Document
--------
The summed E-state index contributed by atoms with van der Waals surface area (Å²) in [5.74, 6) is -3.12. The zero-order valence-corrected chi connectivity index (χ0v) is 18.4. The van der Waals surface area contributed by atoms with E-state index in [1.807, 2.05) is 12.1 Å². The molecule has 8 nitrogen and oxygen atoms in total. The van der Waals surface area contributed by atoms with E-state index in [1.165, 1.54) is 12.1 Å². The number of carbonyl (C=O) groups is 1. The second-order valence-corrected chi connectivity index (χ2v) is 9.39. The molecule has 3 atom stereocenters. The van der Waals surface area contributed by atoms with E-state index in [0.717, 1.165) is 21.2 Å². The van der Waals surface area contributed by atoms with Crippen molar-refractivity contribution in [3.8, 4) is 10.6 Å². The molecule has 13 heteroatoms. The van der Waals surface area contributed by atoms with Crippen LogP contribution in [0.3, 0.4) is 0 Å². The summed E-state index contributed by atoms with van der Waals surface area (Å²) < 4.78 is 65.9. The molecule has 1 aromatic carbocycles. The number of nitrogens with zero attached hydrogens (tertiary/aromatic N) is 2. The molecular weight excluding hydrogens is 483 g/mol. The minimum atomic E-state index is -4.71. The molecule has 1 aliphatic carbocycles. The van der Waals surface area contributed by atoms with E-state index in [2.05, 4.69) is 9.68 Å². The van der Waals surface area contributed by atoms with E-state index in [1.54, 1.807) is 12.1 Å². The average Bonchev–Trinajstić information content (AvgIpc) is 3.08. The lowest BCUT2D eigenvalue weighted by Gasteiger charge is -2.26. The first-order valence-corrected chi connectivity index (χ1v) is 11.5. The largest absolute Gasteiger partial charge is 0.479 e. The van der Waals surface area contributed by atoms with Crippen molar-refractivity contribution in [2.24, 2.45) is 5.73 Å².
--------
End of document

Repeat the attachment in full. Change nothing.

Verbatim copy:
The summed E-state index contributed by atoms with van der Waals surface area (Å²) in [5.74, 6) is -3.12. The zero-order valence-corrected chi connectivity index (χ0v) is 18.4. The van der Waals surface area contributed by atoms with E-state index in [1.807, 2.05) is 12.1 Å². The molecule has 8 nitrogen and oxygen atoms in total. The van der Waals surface area contributed by atoms with E-state index in [1.165, 1.54) is 12.1 Å². The number of carbonyl (C=O) groups is 1. The second-order valence-corrected chi connectivity index (χ2v) is 9.39. The molecule has 3 atom stereocenters. The van der Waals surface area contributed by atoms with E-state index in [0.717, 1.165) is 21.2 Å². The van der Waals surface area contributed by atoms with Crippen molar-refractivity contribution in [3.8, 4) is 10.6 Å². The molecule has 13 heteroatoms. The van der Waals surface area contributed by atoms with Crippen LogP contribution in [0.3, 0.4) is 0 Å². The summed E-state index contributed by atoms with van der Waals surface area (Å²) < 4.78 is 65.9. The molecule has 1 aromatic carbocycles. The number of nitrogens with zero attached hydrogens (tertiary/aromatic N) is 2. The molecular weight excluding hydrogens is 483 g/mol. The minimum atomic E-state index is -4.71. The molecule has 1 aliphatic carbocycles. The van der Waals surface area contributed by atoms with E-state index in [2.05, 4.69) is 9.68 Å². The van der Waals surface area contributed by atoms with E-state index in [1.54, 1.807) is 12.1 Å². The average Bonchev–Trinajstić information content (AvgIpc) is 3.08. The lowest BCUT2D eigenvalue weighted by Gasteiger charge is -2.26. The first-order valence-corrected chi connectivity index (χ1v) is 11.5. The largest absolute Gasteiger partial charge is 0.479 e. The van der Waals surface area contributed by atoms with Crippen molar-refractivity contribution in [2.24, 2.45) is 5.73 Å².